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Recently I’ve gotten some practice in the art of hanging out with very drunk people while not imbibing anything myself. In the process, I developed two general strategies to make this scenario a little livelier.

1. Treat a drunk friend like a puzzle to be solved. This view assumes that there’s an actual solution, that there’s an underlying idea they’re trying to communicate. Through patience you can play a game of teasing out the coherent idea out of an incoherent mouth. Maybe, between belches, you can just barely discern the contours of a good, strong opinion on sandwich construction or Netflix’s business strategy. “Your last few words were garbled by mucus and rosé, but were you trying to say that your parents are actually racist but deeply empathetic people, and that you’re full of love for them but maintaining this relationship takes a lot of work?” Just try a little hand-holding—you’ll be shocked how a little guidance helps drunk people discern what they’re actually trying to say to you. They get the satisfaction of clear expression and you get the satisfaction of comprehension. Everyone wins.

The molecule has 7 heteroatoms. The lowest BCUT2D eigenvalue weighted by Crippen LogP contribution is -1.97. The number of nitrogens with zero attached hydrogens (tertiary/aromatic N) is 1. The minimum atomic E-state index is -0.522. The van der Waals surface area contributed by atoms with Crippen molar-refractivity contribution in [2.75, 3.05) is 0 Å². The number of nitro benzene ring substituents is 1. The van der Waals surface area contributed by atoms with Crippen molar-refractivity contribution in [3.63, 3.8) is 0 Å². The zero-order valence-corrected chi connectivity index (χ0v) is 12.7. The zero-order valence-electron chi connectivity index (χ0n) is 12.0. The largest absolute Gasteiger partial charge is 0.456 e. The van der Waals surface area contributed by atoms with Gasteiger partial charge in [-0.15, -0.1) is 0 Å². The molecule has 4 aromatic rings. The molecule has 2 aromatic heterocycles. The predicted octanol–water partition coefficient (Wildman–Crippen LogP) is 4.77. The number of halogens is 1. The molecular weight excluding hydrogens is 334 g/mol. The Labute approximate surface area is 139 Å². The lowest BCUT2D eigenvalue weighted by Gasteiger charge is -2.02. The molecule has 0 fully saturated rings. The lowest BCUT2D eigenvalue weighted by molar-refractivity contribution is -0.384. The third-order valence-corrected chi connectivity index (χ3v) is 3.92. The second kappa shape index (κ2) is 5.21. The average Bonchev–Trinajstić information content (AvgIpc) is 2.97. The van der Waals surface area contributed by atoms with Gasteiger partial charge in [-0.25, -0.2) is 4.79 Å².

Sometimes, though, your subject is beyond all hope of coherence. That’s when you need to opt for the second strategy:

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2. Treat a drunk friend as a fountain of entertaining takes and impressionistic detail. This view ascribes almost no intelligence to them, but credits them for raw creative energy which you can harness for your amusement. Don’t barrage them with questions, because that’s annoying. One of your advantages as a sober person is that you can direct the flow of conversation more deliberately than they can. Slip in an occasional question and slowly escalate in ambition. Let them opine, let them wildly speculate, let them describe sensations. What do you think of what we just ate for dinner, or the song they’re playing? What’s the best argument you got into recently? Why do you think our friend just stepped out of the party? Why did you stand there silently when they bullied your small son? Some say that people express their deepest convictions when drunk; I think they just spout out whatever happens to burble up to the surface of their sloshing, stewing mind. Sometimes the result is startlingly poetic and concise. Sometimes it’s rambling and impassioned. Both can be fun to listen to.

When you tire of either of these strategies, go home. Your chief advantage over everyone else is that you know exactly when it’s time to leave the party.